1900 - 1910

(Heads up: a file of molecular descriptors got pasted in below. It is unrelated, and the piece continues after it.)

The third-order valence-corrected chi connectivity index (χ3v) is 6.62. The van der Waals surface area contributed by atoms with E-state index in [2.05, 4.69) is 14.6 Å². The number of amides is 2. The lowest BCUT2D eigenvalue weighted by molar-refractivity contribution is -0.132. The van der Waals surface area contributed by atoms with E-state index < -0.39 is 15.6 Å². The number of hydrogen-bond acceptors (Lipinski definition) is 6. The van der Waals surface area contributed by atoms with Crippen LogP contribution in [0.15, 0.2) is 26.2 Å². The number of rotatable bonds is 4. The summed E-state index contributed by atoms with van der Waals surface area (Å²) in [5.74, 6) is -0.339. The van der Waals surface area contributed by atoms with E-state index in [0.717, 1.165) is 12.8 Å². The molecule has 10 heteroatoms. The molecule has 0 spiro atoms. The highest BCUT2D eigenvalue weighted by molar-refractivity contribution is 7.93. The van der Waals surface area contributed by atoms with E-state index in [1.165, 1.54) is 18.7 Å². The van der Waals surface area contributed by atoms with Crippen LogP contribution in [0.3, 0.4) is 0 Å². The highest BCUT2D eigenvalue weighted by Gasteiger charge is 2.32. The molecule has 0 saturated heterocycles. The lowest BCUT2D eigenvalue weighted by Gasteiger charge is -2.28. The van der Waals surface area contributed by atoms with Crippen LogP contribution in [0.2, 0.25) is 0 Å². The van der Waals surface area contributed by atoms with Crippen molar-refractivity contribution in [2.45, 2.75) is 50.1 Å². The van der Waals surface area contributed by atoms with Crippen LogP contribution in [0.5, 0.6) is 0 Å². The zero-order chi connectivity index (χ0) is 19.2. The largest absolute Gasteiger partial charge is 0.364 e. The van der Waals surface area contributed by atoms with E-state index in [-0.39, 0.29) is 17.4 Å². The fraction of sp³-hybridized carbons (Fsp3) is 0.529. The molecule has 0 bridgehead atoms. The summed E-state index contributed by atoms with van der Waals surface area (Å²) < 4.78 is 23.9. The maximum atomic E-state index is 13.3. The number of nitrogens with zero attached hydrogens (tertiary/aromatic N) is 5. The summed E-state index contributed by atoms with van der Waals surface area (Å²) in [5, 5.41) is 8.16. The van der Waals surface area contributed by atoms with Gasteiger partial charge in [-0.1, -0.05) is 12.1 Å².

The first decade of the 20th century was the time of Highland Park’s most intensive development. The present physical character of the district was established at that time, when about half of all the houses standing west of Highland Avenue were built. Construction was concentrated on the relatively flat streets in the central and western sections of the district, but there was some building in the hilly eastern part as well, particularly on Sheridan Avenue and Heberton Street (south of Bryant Street), the 1300 block of Sheridan, and along De Victor Place. Many of the houses of the 1900-1910 decade were detached single-family houses built by developers on a speculative basis for sale or rental to the families of middle-class office workers of the industrial boom and lesser merchants and store owners. They filled the empty lots between the older houses in the southern half of the neighborhood, and – spurred on by the opening of a new streetcar line on N. Euclid Avenue in 1904 – they were constructed in entire blocks in the flat areas west of N. Highland Avenue. The blocks bounded by Bryant, Portland, Wellesley, and N. Euclid are lined with houses that were built to just a few standard designs, both simple (as in the 5700 block of Wellesley, photograph #36) and more elaborately ornamented (as in the 1100 block of Portland, photograph #23). Baywood Street (photograph #76) and Chislett Street (photograph #77), south of Stanton Avenue and west of Negley Avenue, were also built up at the same time by the same process. One of the most prolific builders was Charles Miller and Co., which built thirty-four houses in the Hampton / Wellesley area, fourteen along Mellon and Portland, and another eight on Baywood Street. Other speculative developers included Daniel Pershing, who was responsible for the 1100 block of Portland, Edward West, and William Wright (a carpenter-turned-contractor who built the houses on Callery Street). These “spec” houses give much of Highland Park, especially the central and western sections, its present-day character. They are usually two-and-one-half stories in height, often four-square in massing, and constructed in a more modest version of the Colonial Revival style than their larger, custom-designed neighbors. They are closely spaced, in order to maximize the return on the developers’ investments, but they are nonetheless set back from the street, providing room for front yards and gardens that give their blocks a spacious and pleasant character. Built before the advent of widespread automobile ownership, they were constructed within an easy walk to the streetcar lines that connected the neighborhood and its residents with East Liberty and downtown Pittsburgh. The hilly eastern section of the district, east of N. Highland Avenue, was less accessible to streetcar and pedestrian traffic, and so experienced less development at this time. At the same time, Highland Park became the home of many of those who became rich in the industrial boom of the period: bankers, industrialists, merchants, developers, and politicians. They built or purchased large houses on the remaining lots along Stanton and Highland Avenues, on Negley Avenue south of Elgin Street, and in the 900 block of Sheridan Avenue. The most impressive of these houses include three at 935-943 N. Negley (1903, photograph #37 and 38), four at 1135-1157 N. Negley (photograph #39 and 40), 5635 Stanton (built in 1900 for steel executive James Scott, photograph #41), 820 N. Highland (from 1908, photograph #9), and 944 Sheridan (1901, photograph #10), all of which are Classical or Colonial Revival in design. The four houses at 1135 through 1157 N. Negley are representative of this group: they were built between 1905 and 1908, and their original owners were the president of an incline company, a tobacco merchant, and two real estate developers. As another sign of the district’s attraction for the wealthy, there was even, briefly (from 1893 to 1903), a golf club in Highland Park. The Highland Golf Club’s nine-hole course was located in the general vicinity of Heberton and Grafton Streets, with the club house located in the Farmhouse in the Park itself. The president of the club was Henry Clay Fownes, president of Midland Steel, who later was the founding president of the Oakmont Country Club. The Highland Park district developed as an almost entirely residential neighborhood, with a predominance of detached single-family houses. The few commercial buildings were concentrated along the streetcar line on Bryant Street (photograph #42), where storefront buildings with apartments above began to crowd out the earlier houses. A particularly fine example of a storefront building, designed with Classical Revival details, is located at 5719 Bryant Street (1911, photograph #17). There were only three churches in the district: the Highland Presbyterian Church, at N. Highland and Wellesley Avenues, built in 1899 and now demolished; the 1901 Second United Presbyterian Church, at Stanton and N. Negley Avenues (photograph #20), now a community center; and St. Andrew’s Episcopal Church, at Hampton Street and N. Euclid Avenue (photograph #19), constructed between 1906 and 1909 to the design of the architects Carpenter & Crocker and currently still in use for religious purposes. The fact that they were all Presbyterian or Episcopal in denomination is another indication of the high socio-economic status of Highland Park residents at the time. These church buildings were all designed in the Gothic Revival style, which was considered at the time the most appropriate style of architecture for religious properties. Despite the district’s low density at the turn of the century, a handful of three- and four-story apartment buildings – the precursors of an increasing density of development – were constructed during this period. The most visible are the Norfolk, Delaware, and Howard Apartment Buildings built at N. Highland Avenue and Bryant Street in 1901 (photograph #43), and the St. Clair Apartments located at N. St. Clair and Callowhill Streets (1902, photograph #44). Another is the first design in the district by Pittsburgh architect Frederick Scheibler, a three-story flat building in an abstract modern form at 936 Mellon Street (1907, photograph #45). The building boom continued into the beginning of the 20th century as architectural fashions were changing from the picturesque and irregular Queen Anne and Romanesque styles to more formal Classical revival styles. The Colonial Revival was based on American colonial models that were themselves ultimately derived, through England, from Greek and Roman architecture. At the same time, the Tudor Revival style became popular as a counterpoint to the Classical styles. It was loosely based on late medieval English prototypes, informal and picturesque in nature. Most of the buildings built in Highland Park between 1900 and 1910 follow one or the other of these traditions. The Colonial Revival style was the product of a reawakening of interest in early American architecture after the Centennial Exposition of 1876, and was strengthened by the general interest in classical architecture sparked by the World’s Columbian Exposition in 1893. The details were usually classical in origin, as modified by the Georgian and Adam architecture of the colonies, including elaborate doorways and porches with classical pilasters and columns; wide overhangs with dentils and modillions; triangular and broken pediments; Palladian windows and window lintels with keystones. Typical examples of large Colonial Revival houses included the Edward Reineman house at 1145 N. Negley (photograph #39, right side) and the house at 1160 Portland (photograph #46), both constructed in 1906. The Elizabeth Mueller house at 944 Sheridan (1901, photograph #10) is a very elaborate design with exaggerated details. Other designs were high-style adaptations by noted architects, such as the house designed in 1906 by Alden & Harlow for A.E. Niemann of the German National Bank at 1212 N. Negley Avenue (photograph #11). The smaller Colonial Revival houses in the district are typified by the four-square, hipped-roofed buildings lining the 1100 block of Euclid (photograph #47), which were constructed speculatively by City Treasurer D. R. Torrence in 1901. Alden & Harlow was the largest and most fashionable architecture firm in Pittsburgh at the turn of the twentieth century. Its partners had worked for Henry H. Richardson in Boston, and after supervising the construction of his design for the Allegheny County Courthouse (1884-1888) had established themselves in Pittsburgh. Alden & Harlow quickly became the firm of choice for institutions (including the Duquesne Club, the Carnegie Institute, and the Carnegie Libraries), Downtown skyscrapers, and extravagant residences for the industrial and financial elite. Starting in the Richardsonian Romanesque style, Alden & Harlow soon adopted the Classical Revival as its style of choice. In Highland Park, besides the extant Niemann residence, the firm also designed the now-razed Peacock mansion on N. Highland Avenue. Several houses in Highland Park show other aspects of the classical revival. For example, the Anna Goeddel house, 1157 N. Negley Avenue (1906, photograph #40, right side), has the lavish classical ornament of the Beaux Arts style applied to a standard hipped-roof house form. Several buildings, including the Henry Stewart house at 820 N. Highland Avenue (constructed in 1908, photograph #9) and the Andrew Houston house at 5544 Beverly Place (1905, photograph #48), show the revival of interest in Italianate Renaissance models. The use of straightforward but vigorous classical elements can be seen in the 1899 Neo-Classical Newton Hemphill residence, at 1305 N. Highland Avenue (photograph #30). The Tudor Revival style was also a product of an interest in the past, the architecture of medieval England, from which the style was loosely and creatively drawn. Characteristic elements included steeply-pitched, front-facing roof gables, often with decorated vergeboards; decorative half-timbering; multiple wall materials; massive, elaborate chimneys; and tall, narrow windows, often set in groups and glazed with many small panes of glass. The style is generally informal and asymmetrical. It is, however, a peculiarity of early examples that they often have symmetrical facades. The Malcolm Hargrave house at 1151 N. Negley (1905, photograph #40, left side) and the Edward West residence at 1000 Sheridan (built in 1904, photograph #12 and 12A) are examples, each with balanced pairs of projecting bays on its façade. Other substantial Tudor Revival designs are the 1909 rectory at St. Andrew’s Church (photograph #13), at 5801 Hampton, and the Jonathan McDowell house at 923 Heberton (1908, photograph #49). [Text adapted from Mike Eversmeyer's final nomination documents for the Highland Park Residential Historic Distict. Mike has given explicit permission for its inclusion on the Highland Park web site.]